Group Created with Sketch.
Volume 7 No. 149

Events and Attractions

Alexander Zverev won the 2018 ATP Finals in London.
Photo: GETTY IMAGES
Alexander Zverev won the 2018 ATP Finals in London.
Photo: GETTY IMAGES
Alexander Zverev won the 2018 ATP Finals in London.
Photo: GETTY IMAGES

Singapore is bidding to host the $8.5M ATP Finals -- the season-ending tournament for men's tennis -- from '21, according to YAHOO NEWS SINGAPORE. Sport Singapore, the Singapore Tourism Board and the Singapore Sports Hub said in a joint statement on Wednesday, "We have expressed our interest to bring the Nitto ATP Finals to Singapore. This is part of our continued efforts to look out for suitable world-class events that can inspire the enjoyment of sport here, and add to our vibrancy and attractiveness as a sport and lifestyle destination. The Singapore Sports Hub is a world class venue and choice for such events." The move comes after Singapore "said goodbye to the WTA Finals" in October, having hosted the $7M event for the past five years. The tournament is moving to Shenzhen next year, with a prize purse of $14M. The ATP Finals were first held in Tokyo in '70, and have since been played in cities including Paris, Melbourne, N.Y. and Shanghai. Since '09, the event has taken place in London's O2 Arena (YAHOO NEWS SINGAPORE, 11/28). In Singapore, Low Lin Fhoong reported while sports marketing experts and analysts "welcomed" Singapore's bid for the ATP Finals, they also "sounded a cautioning note on the commercial viability of bringing in the tournament." Marketing agency ESG Singapore Exec Dir of Sports David Sim said that it would be "really challenging if you look at the profit and loss." Agency Red Card Global Managing Dir R. Sasikumar "questioned if Singapore has a large enough fan base to fill the stadium year on year." Sasikumar: "We've seen it with the WTA Finals. Over time, the interest kind of whittled down" (TODAY ONLINE, 11/28).

Arsenal’s Europa League Thursday match against Vorskla Poltava was relocated to Kiev because of "security concerns" following Ukraine's decision to impose martial law "amid rising tensions with Russia," according to Sam Dean of the London TELEGRAPH. UEFA’s emergency panel announced the change of venue just 48 hours before the game was scheduled to kick off in Poltava, a Ukrainian city more than 200 miles to the east of Kiev. Instead of being held in the Oleksiy Butovsky Vorskla Stadium, which holds 25,000 spectators, the game will now take place in Kiev’s Olimpiyskiy Stadium, the 70,000-seat venue for last season’s Champions League final. UEFA's decision comes 24 hours after the governing body "insisted that the game would go ahead as planned despite the political unease." UEFA's concerns over security "have been triggered" by the Ukrainian parliament voting to impose martial law in parts of the country following the "dramatic rise in tensions" with Russia last weekend (TELEGRAPH, 11/27). In London, Matt Hughes reported Arsenal has been liaising with UEFA, Vorskla and the Foreign Office since the weekend, "with all parties determined that the group E game should go ahead," but UEFA took the decision on Tuesday night after receiving updated security advice. Poltava is not within a designated area of martial law but "concerns were raised due to its position in the east of the country and proximity to areas of heightened tension" (LONDON TIMES, 11/28).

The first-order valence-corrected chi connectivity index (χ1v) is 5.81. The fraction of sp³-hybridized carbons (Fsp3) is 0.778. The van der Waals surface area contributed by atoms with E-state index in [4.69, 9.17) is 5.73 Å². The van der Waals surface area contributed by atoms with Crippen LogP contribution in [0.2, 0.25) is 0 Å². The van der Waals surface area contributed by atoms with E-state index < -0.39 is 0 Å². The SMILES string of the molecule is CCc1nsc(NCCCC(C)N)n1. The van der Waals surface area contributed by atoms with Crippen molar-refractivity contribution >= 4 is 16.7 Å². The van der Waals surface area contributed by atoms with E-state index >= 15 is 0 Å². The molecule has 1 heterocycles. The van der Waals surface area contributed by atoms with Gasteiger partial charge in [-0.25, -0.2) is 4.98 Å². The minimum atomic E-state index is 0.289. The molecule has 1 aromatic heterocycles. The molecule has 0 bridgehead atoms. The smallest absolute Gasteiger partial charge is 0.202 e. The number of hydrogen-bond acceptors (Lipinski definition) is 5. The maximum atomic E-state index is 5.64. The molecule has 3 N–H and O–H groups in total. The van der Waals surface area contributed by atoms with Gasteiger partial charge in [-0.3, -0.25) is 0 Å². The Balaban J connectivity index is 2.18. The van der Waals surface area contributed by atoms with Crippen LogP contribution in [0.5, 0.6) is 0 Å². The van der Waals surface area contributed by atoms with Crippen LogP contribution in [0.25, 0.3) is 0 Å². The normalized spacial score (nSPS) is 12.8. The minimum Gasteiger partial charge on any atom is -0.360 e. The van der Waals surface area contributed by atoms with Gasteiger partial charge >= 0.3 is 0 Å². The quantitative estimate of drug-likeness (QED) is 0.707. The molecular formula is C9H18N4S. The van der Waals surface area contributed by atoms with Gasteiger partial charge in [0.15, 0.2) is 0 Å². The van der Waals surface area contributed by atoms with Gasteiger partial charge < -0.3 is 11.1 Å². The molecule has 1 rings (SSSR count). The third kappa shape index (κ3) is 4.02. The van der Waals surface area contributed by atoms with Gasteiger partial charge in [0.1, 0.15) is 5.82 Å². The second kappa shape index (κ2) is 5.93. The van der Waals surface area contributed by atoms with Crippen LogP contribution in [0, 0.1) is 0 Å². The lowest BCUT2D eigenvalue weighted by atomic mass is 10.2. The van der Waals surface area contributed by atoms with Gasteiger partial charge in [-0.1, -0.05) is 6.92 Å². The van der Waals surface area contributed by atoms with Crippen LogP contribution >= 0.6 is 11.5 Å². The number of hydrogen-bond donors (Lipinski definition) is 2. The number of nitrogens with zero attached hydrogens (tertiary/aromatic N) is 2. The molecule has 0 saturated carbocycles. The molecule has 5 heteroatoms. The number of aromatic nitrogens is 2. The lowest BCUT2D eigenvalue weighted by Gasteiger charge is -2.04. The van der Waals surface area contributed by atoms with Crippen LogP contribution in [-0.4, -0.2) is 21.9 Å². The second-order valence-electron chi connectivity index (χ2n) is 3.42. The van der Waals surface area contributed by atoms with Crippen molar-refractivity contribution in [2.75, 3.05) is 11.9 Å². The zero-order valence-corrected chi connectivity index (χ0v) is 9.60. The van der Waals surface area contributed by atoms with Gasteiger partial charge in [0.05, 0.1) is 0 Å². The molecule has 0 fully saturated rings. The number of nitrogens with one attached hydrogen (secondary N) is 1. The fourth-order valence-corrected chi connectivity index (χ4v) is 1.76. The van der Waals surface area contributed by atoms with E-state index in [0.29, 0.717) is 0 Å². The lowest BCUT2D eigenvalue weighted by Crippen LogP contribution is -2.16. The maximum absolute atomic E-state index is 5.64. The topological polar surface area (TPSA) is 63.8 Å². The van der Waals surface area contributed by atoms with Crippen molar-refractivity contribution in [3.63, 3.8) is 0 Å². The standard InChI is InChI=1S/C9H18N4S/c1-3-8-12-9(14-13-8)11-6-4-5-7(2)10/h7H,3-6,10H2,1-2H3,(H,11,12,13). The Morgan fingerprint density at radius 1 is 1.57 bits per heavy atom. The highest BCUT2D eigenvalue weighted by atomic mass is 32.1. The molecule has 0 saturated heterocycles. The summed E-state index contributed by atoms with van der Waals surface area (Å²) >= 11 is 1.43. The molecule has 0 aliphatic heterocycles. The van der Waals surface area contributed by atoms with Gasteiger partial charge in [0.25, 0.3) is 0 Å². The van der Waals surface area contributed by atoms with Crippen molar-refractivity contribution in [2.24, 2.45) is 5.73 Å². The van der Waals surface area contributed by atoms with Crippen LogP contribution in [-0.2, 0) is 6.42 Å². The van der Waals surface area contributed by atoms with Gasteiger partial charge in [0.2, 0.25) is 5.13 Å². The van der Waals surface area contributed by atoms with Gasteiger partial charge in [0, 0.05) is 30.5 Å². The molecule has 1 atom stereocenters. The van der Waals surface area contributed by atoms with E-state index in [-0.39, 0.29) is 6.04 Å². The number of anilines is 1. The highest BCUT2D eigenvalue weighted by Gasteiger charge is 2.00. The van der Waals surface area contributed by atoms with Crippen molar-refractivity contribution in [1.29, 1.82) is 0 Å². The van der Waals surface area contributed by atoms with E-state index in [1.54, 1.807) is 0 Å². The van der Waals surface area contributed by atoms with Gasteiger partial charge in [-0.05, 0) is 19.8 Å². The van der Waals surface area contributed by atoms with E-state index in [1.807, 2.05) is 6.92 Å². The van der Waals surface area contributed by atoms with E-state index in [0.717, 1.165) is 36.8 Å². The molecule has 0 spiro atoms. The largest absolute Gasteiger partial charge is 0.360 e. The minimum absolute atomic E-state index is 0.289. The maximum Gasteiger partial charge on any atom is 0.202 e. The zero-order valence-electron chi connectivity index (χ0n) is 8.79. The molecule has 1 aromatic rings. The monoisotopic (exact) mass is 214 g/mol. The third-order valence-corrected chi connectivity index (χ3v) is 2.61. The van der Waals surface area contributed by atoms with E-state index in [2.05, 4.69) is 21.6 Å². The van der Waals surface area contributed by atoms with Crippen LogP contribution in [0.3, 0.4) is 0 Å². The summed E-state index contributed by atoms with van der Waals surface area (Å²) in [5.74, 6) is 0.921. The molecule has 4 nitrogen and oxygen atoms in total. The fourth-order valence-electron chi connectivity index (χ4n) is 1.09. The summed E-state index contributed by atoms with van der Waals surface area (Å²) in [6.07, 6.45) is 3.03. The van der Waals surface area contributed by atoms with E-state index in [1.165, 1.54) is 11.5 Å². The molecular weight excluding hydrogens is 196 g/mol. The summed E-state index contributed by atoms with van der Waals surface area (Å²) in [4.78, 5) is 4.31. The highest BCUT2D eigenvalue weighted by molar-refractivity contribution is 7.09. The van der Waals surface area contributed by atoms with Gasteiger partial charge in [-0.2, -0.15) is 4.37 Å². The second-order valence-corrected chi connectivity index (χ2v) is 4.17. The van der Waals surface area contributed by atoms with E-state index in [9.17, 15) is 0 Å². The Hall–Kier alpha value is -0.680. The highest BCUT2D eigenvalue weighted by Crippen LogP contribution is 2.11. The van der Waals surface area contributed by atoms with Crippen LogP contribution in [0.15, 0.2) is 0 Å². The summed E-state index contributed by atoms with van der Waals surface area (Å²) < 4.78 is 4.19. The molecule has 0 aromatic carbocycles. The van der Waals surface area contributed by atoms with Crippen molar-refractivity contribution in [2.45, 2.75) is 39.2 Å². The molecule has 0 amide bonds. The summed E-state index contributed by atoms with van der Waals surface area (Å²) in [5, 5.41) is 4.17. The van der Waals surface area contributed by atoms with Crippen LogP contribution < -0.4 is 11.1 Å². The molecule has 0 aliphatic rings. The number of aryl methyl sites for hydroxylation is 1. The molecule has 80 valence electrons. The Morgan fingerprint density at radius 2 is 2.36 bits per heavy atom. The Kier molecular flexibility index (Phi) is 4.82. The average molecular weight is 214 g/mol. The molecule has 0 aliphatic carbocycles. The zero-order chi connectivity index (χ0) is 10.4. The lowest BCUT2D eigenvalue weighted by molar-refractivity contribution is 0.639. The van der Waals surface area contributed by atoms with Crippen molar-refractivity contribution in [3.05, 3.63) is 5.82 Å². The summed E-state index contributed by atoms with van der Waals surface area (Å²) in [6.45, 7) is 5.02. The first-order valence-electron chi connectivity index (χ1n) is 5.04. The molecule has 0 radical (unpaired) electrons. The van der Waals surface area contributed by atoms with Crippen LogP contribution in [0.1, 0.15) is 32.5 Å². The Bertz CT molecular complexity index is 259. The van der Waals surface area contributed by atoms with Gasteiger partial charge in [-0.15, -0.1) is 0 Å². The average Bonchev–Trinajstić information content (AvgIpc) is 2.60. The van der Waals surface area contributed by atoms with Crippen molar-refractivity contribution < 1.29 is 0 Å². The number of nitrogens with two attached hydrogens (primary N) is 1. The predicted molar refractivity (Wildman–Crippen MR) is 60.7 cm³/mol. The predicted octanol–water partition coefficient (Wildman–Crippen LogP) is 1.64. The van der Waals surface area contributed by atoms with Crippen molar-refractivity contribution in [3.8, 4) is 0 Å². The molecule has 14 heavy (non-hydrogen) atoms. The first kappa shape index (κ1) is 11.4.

Novak Djokovic is among players asking the IOC to review eligibility rules ahead of Tokyo 2020.
Photo: GETTY IMAGES
Novak Djokovic is among players asking the IOC to review eligibility rules ahead of Tokyo 2020.
Photo: GETTY IMAGES
Novak Djokovic is among players asking the IOC to review eligibility rules ahead of Tokyo 2020.
Photo: GETTY IMAGES

The "beleaguered" Int'l Tennis Federation is "facing more pressure over the controversial Davis Cup reforms," with Novak Djokovic leading a group of players in calling on the IOC to review eligibility rules for Tokyo 2020, according to Stuart Fraser of the LONDON TIMES. As the ITF manages the Olympic tennis event, players are "only eligible if they are part of a nominated Davis Cup team and present at the tie on a minimum of three occasions" -- one must be in '19 or '20 -- during the four-year cycle between Olympic Games. This is regarded as a "significant card that the ITF can play in order to ensure a strong field" at the inaugural Davis Cup Finals in Madrid next year. If players do not appear, they "run the risk of being regarded as ineligible to compete in Tokyo." There is a "growing belief within the locker room that this is unfair," particularly when the amount of Davis Cup ties has been "drastically reduced." A potential maximum of six opportunities between now and the Olympic entry deadline of June '20 is "down to three after the introduction of the new format." Sources insist that there is "no suggestion at this point" of an organized boycott of the Davis Cup or the Olympics (LONDON TIMES, 11/27).

'LOYAL TENNIS COMMUNITY': In Adelaide, Jesper Fjeldstad reported Lleyton Hewitt will return to Memorial Drive for the first time as Davis Cup captain, with Australia hosting Bosnia & Herzegovina in a qualifier on Feb. 1 and 2. Tennis Australia will resurface a center court for the event and also "put up temporary stands bigger than those used in the World Tennis Challenge," with the expected capacity for the Davis Cup tie around 5,000. The tie was made possible by the stage one redevelopment of the drive, which means the venue now has practice courts that conform with ITF requirements. The court will also be extended so that it meets requirements for the distance between the baseline and the back of the court -- "something that has been a hurdle for Memorial Drive in the past when it comes to sanctioned top level tennis" (THE ADVERTISER, 11/28).